ARPU stimulation in times of crisis
2009 will not be a nice year. Fear and a severe financial crisis will squeeze companies’ profits and endanger whole industries by affecting consumers’ micro buying decisions. For mobile operators, used to buoyant markets, maintaining their status quo represents a considerable challenge. Should they grind their teeth and just endure this period, hoping it will end soon?
This seems to be the position of Vodafone, as CEO Vittorio Colao stated that the company’s strategy will be driven by two areas: cost cutting and execution. Or should mobile operators “ride the wave” and explore the new opportunities presented by the crisis? The answer lies in the degree to which mobile operators are hostage of downturn periods, and whether they should pursue revenue stimulation initiatives during these periods. There may be a light at the end of the tunnel after all…
For European mobile operators the present importance of maintaining spending levels is critical. 2009, according to the Financial Times, will not be pleasant: ‘Recession, recovery, trade war and artificial life – welcome to 2009’. (1) With European markets darkened by fear and rising unemployment rates, consumer spending will be in the spotlight. Even consolidated industries will be driven down. Overcoming the recessionary slump is the challenge facing Europe’s main economies, such as the UK, Germany, France, Italy or Spain.
In this environment, it is necessary to ask what will be the impact of a downturn scenario to the mobile industry. The closest comparable event would be the 2001 dot.com bubble burst. During that period most European mobile markets were experiencing strong organic growth, but there was a significant slowdown in terms of penetration growth rate. Between 2001 and 2002, this rate decreased in Germany from 16% to 5%, in Italy from 22% to 4%, and in Portugal from 29% to -2%. Despite this, mobile as a % of GDP (Gross Domestic Product) remained stable, or in some cases even grew – in Germany it went from 0.7% in 2001 to 1.0% in 2003, in the Netherlands from 1.0% to 1.4%. The most important data from this period is probably the lack of correlation between mobile usage and GDP. In Netherlands and Italy market MoU (Minutes of Use) increased despite the steep decline of GDP growth, while in Denmark and Germany they remained fairly stable and only in Portugal they decreased. This, together with the unwavering rate of mobile as a % of GDP, suggests a strong resistance of the mobile industry to economic downturn periods.
Some recent surveys have, however, cast doubt on this resilience. For example, in Spain 17.7% of mobile users said they would lower their consumption immediately. (2) Another survey indicated that 76% of worldwide mobile subscribers are planning to lower their usage. (3) Nonetheless, these may reflect a certain hype reaction to the crisis and an intention that is yet to be fulfilled. But maybe it will: consumers no doubt have higher price sensitivity in severe downturn periods. In the case of mobile industry, this can translate into reduced consumer spending and, therefore, lower mobile ARPU (Average Revenue per User).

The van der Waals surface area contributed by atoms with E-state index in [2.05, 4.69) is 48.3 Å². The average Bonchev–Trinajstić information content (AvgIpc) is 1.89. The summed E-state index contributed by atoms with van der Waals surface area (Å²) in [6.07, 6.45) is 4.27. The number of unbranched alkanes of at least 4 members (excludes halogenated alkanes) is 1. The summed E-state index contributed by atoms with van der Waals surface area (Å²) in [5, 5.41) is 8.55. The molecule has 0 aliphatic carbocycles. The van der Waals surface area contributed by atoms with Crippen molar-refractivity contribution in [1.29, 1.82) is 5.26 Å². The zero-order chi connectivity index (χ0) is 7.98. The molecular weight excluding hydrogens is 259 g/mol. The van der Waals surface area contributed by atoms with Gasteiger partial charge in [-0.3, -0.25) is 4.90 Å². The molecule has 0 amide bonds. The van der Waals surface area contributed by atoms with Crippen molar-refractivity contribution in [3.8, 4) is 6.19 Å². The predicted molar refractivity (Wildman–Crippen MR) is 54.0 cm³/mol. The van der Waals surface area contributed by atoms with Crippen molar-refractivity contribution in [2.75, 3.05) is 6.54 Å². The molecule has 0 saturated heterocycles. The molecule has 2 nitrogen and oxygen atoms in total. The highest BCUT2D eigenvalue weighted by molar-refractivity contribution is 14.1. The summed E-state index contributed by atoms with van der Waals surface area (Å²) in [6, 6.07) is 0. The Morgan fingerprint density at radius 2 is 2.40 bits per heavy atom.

Reduced consumer spending may lead to a chain effect whereby customers swap mobile voice for cheaper forms of communication. For example, part of mobile voice usage may be replaced by SMS, VoIP or even by fixed-line communications. Furthermore, customers may be tempted to downgrade price plans and to migrate from contract to prepaid, driven by better cost control. Obviously, the net effect of these changes could further erode ARPU.
In this context, ARPU stimulation comes as a necessity for mobile operators. This can be pursued through different actions, as exemplified below:
This, however, goes beyond the mere management of ARPU pressures, and calls for a strategic approach. First, there is the threat of escalated ARPU erosion. An aggressive competitive environment will heighten the volatility of this indicator to the contraction in consumer spending. Secondly, there is an eminent threat of value destruction. High exposure to pricing may lead to a misguided excess of discounts and promotions, which will endanger mobile operators’ profitability.
However, a crisis period may also hold hidden opportunities. Consumers’ higher awareness to tariffs opens the door to market re-positioning and to a stronger impact of specific brand and value initiatives. In addition, this period represents a key moment in the life-cycle of high-value customers. Despite a contraction of penetration growth rate, high-value customers will take the opportunity to negotiate more advantageous deals (i.e. business customers).
Crisis is said to be written in Chinese with two characters, one for ‘danger’ and the other for ‘opportunity’. (4) This has been shown not to be true, but the attraction that this idea holds is maybe more than wishful thinking, particularly in the mobile industry. Data from the dot.com bubble burst shows consumers will continue using mobile communications despite of a crisis, but will become much more price sensitive in their choices on voice communication. The danger that this will have for ARPU is clearly there, but so is the opportunity.
(1) ‘Recession, recovery, trade war and artificial life – welcome to 2009’. Financial Times. 30 Dec. 2008.
(2) ‘La situación económica hará reducir el consumo de móvil al 17,7% de usuarios’. Cincodias.com. 3 Sep. 2008 from ‘Colegio Oficial de Ingenieros Tecnicos de Telecomunicaciones’.
(3) ‘Mobile attitudes’. Getjar. 28 Oct. 2008